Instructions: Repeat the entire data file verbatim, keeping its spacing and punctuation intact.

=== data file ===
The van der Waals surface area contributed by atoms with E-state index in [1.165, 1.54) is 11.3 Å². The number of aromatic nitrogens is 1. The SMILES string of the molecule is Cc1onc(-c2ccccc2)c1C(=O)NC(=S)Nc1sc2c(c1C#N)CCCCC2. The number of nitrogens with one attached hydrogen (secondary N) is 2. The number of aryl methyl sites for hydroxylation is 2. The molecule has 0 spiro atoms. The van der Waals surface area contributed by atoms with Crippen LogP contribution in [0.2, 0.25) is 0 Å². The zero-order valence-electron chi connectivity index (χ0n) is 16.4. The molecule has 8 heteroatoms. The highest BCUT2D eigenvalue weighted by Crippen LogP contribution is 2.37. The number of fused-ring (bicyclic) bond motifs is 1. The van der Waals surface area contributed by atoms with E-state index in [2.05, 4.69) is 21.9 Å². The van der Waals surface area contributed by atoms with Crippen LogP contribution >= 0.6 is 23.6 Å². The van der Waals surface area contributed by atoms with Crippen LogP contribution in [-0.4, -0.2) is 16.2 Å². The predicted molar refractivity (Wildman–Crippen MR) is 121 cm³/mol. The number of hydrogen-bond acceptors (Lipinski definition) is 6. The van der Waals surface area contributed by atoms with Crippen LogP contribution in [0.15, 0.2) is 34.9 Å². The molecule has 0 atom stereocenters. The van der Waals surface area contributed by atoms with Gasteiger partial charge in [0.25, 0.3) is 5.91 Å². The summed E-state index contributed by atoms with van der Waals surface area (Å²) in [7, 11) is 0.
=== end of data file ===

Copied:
The van der Waals surface area contributed by atoms with E-state index in [1.165, 1.54) is 11.3 Å². The number of aromatic nitrogens is 1. The SMILES string of the molecule is Cc1onc(-c2ccccc2)c1C(=O)NC(=S)Nc1sc2c(c1C#N)CCCCC2. The number of nitrogens with one attached hydrogen (secondary N) is 2. The number of aryl methyl sites for hydroxylation is 2. The molecule has 0 spiro atoms. The van der Waals surface area contributed by atoms with Crippen LogP contribution in [0.2, 0.25) is 0 Å². The zero-order valence-electron chi connectivity index (χ0n) is 16.4. The molecule has 8 heteroatoms. The highest BCUT2D eigenvalue weighted by Crippen LogP contribution is 2.37. The number of fused-ring (bicyclic) bond motifs is 1. The van der Waals surface area contributed by atoms with E-state index in [2.05, 4.69) is 21.9 Å². The van der Waals surface area contributed by atoms with Crippen LogP contribution >= 0.6 is 23.6 Å². The van der Waals surface area contributed by atoms with Crippen LogP contribution in [-0.4, -0.2) is 16.2 Å². The predicted molar refractivity (Wildman–Crippen MR) is 121 cm³/mol. The number of hydrogen-bond acceptors (Lipinski definition) is 6. The van der Waals surface area contributed by atoms with Crippen LogP contribution in [0.15, 0.2) is 34.9 Å². The molecule has 0 atom stereocenters. The van der Waals surface area contributed by atoms with Gasteiger partial charge in [0.25, 0.3) is 5.91 Å². The summed E-state index contributed by atoms with van der Waals surface area (Å²) in [7, 11) is 0.